The Roots of the GEARS


The beginnings of the Saginaw Gears and professional hockey in the Tri Cities took place not in the Saginaw area itself, but in the great white north of Duluth, Minnesota in the autumn of 1970. While conducting a pre-season NHL game at the Duluth arena, Minnesota North Stars General Manager, Wren Blair had a brief, but very important conversation with building Manager, Bill Fifer. Essentially, the conversation consisted of little more than a "See ya' next year" from Blair followed by Fifer telling him that he, in fact, would not be in Duluth next year because he had taken the job of building manager at the Saginaw Civic Center. Fifer also mentioned that if Blair knew of anyone who wanted to place a minor league hockey team in Saginaw, Blair should contact him. Although finding new tenants was a part of Fifer's job description at the Saginaw Civic Center, what he did not know was that he had just planted the seed that would later become the Saginaw Gears.
A little bit about Mr. Fifer here from my own memory. My mom was hired as one of the employees who opened the Civic Center in the winter of 1971-72. At the time I was a 14 year old who stood 5 foot 5 and weighed in at about 80 pounds. I met Fifer on an early visit to the arena. He was a mountain of a man, with a deep voice that resembled thunder and there was no doubt that he was fully in command. To borrow a phrase from country and western comedian Jerry Clower, "I was about as afraid of him as I would be a bear." When Mr. Fifer spoke, I jumped... even when he wasn't speaking to me. He was THE right person to be the first manager of the new facility, because lots and lots of self-important blow-hards in the city of Saginaw had notions of exerting influence over the Civic Center, and all regretted the day they crossed wires with Fifer. My first job was as a vendor selling soda pop and popcorn in the arena and thus Mr. Fifer was my first boss. He stood up for his people... but he always scared the crap otta me.


Following that chance conversation Blair, who knew little about Saginaw other than it was someplace near Flint, turned his hockey eye toward the area. It is likely that no one knew the business of hockey the way that Wren Blair knew it, and what he saw in the Saginaw area really turned on his goal light. The city of Saginaw itself was a densely blue-collar place with no less than three huge factories that ran 24 hours a day and clothed and fed the core of the city's population. A thriving industrial support economy surrounded those factories. The new I-675 interchange expressway now also put the nearby communities of Bay City and Midland, each with its own industrial heart, within 20 to 25 minutes drive from the Civic Center. The demographics were perfect for a minor league hockey team to take root. To frost the cake, the IHL towns and franchises of Flint and Port Huron were each within easy driving distance from Saginaw. In this the era before most of the area residents had cable television and before the era of VCRs, DVDs, video games and the Internet, there was not a lot to do in places such as Saginaw during the long dark months of winter. The time and place were ripe for a minor league franchise to catch on.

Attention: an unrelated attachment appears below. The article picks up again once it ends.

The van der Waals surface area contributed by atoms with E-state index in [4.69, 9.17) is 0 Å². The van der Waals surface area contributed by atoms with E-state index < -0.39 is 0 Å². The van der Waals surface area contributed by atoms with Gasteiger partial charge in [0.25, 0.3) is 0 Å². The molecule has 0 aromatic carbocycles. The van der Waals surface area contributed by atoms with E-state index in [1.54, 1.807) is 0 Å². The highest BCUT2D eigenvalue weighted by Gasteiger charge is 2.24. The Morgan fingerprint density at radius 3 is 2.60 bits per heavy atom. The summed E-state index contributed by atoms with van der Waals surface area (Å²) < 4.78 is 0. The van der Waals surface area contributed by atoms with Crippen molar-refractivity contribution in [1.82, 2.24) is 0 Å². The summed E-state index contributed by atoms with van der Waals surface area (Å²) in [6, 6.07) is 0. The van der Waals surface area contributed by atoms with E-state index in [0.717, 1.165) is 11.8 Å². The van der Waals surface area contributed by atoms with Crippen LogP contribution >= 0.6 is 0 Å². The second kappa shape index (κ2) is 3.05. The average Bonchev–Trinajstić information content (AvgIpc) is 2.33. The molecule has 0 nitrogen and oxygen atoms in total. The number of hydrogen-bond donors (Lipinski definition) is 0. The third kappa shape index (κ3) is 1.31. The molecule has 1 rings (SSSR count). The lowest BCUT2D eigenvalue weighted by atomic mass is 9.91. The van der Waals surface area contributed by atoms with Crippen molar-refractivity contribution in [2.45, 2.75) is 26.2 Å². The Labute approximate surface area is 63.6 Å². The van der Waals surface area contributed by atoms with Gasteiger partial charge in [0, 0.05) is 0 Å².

1 comment: said...

Bill Fifer was exactly that, a "mountain of a man" and my father. I remember his voice and I remember his perseverance and willingness to take on governments trying to run the entertainment business. He ran the buildings he managed in a way that grew them into successful cultures of sports and entertainment. I started playing hockey in Duluth on the ponds and move to the luxury of the Civic Center to harass the skate patrol... Bill Fifer was an incredible man, dearly loved; and I hope that he and his wife, Nancy, are hopelessly in love in heaven somewhere...